Edward Norton didn’t want to ruin friendship with Thom Yorke over Motherless Brooklyn score

Edward Norton dropped plans to get Thom Yorke to score his new movie Motherless Brooklyn as he feared it would wreck their friendship.The Fight Club actor originally wanted the Radiohead frontman to pen around 75 minutes of jazz music for the period dr…

Edward Norton dropped plans to get Thom Yorke to score his new movie Motherless Brooklyn as he feared it would wreck their friendship.

The Fight Club actor originally wanted the Radiohead frontman to pen around 75 minutes of jazz music for the period drama, which he directs and stars in, but instead turned to Wynton Marsalis, a legend of the genre, to write most of the film’s music, with Yorke contributing one track, Daily Battles.

Speaking to The Guardian, the actor revealed that they decided not to work together as the musician felt a little upset with the use of his score in Luca Guadagnino’s 2018 horror Suspiria and he didn’t want a similar situation to ruin their friendship.

“Not to say that we don’t love Luca,” Norton said. “But Thom came off Suspiria feeling so burned.”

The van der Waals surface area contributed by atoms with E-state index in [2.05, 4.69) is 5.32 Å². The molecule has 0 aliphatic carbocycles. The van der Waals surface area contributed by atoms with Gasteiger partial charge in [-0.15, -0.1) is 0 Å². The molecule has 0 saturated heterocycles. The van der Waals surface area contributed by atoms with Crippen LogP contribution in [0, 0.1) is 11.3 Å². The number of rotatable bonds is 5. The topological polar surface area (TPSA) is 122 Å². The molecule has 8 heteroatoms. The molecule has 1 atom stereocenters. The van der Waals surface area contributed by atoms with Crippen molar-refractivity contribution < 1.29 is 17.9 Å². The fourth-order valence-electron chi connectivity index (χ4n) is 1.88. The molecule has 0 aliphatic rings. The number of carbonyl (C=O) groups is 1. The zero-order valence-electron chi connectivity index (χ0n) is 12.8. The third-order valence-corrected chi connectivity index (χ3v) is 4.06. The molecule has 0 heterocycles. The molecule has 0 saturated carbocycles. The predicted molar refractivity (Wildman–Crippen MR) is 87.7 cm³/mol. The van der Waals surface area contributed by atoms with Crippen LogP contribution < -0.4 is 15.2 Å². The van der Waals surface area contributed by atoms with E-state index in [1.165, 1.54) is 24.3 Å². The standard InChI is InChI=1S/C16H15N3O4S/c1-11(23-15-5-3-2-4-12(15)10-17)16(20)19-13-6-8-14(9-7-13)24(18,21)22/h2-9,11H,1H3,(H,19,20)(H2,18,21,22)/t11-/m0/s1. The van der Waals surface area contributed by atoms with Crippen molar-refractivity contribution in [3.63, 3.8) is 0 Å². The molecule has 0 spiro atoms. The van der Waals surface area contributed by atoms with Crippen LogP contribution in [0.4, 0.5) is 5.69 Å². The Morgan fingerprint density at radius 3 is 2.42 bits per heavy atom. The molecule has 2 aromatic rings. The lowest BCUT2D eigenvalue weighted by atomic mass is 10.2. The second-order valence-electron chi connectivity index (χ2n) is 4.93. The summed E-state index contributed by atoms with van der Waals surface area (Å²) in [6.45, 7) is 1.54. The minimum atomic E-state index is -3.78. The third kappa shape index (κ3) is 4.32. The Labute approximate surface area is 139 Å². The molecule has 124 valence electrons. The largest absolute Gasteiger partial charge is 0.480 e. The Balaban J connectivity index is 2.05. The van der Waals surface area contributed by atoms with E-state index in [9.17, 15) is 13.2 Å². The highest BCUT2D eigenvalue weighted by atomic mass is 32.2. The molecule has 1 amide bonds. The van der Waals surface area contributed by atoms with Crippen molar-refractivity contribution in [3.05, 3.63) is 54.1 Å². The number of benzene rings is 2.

Explaining their decision to limit their collaboration to one song, he added: “The last thing you want with somebody you know is to get into a bloody situation. That’s the nightmare of all nightmares.”

Before turning to Marsalis, Norton considered Yorke’s Radiohead bandmate Jonny Greenwood but he learned from the guitarist and composer’s longtime collaborator Paul Thomas Anderson that Greenwood’s working style would not have gelled well with his.

“(Anderson) said: ‘If you expect any iterative back-and-forth flow with Jonny, this is a mirage. He just sends me what he’s got and says: ‘Good luck to you’…And, well, no. That wouldn’t work for me,” the 50-year-old recalled.

Norton and Yorke nearly worked together on the same movie two decades ago – as the No Surprises hitmaker was offered the chance to score Fight Club. However, he turned the opportunity, with the musician explaining, “Got the email. Got the script. And I was just too f**ked up in the head to do it.”

Motherless Brooklyn debuted in cinemas earlier this month.

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Emma Roberts joins host of actors in Rag & Bone’s new campaign

Emma Roberts is one of the many film stars tapped to feature in Rag & Bone’s latest campaign.The actress stars in the brand’s autumn/winter 2018 campaign film alongside Kate Mara, Jon Hamm, Boyd Holbrook, Lakeith Stanfield, Lake Bell and Pom Klementief…

Emma Roberts is one of the many film stars tapped to feature in Rag & Bone’s latest campaign.

The actress stars in the brand’s autumn/winter 2018 campaign film alongside Kate Mara, Jon Hamm, Boyd Holbrook, Lakeith Stanfield, Lake Bell and Pom Klementieff, as well as director Reed Morano.

Footage was shot in Los Angeles and New York over the course of six weeks by The Killing of a Sacred Deer cinematographer Thimios Bakatakis, and features music from Radiohead singer/songwriter Thom Yorke.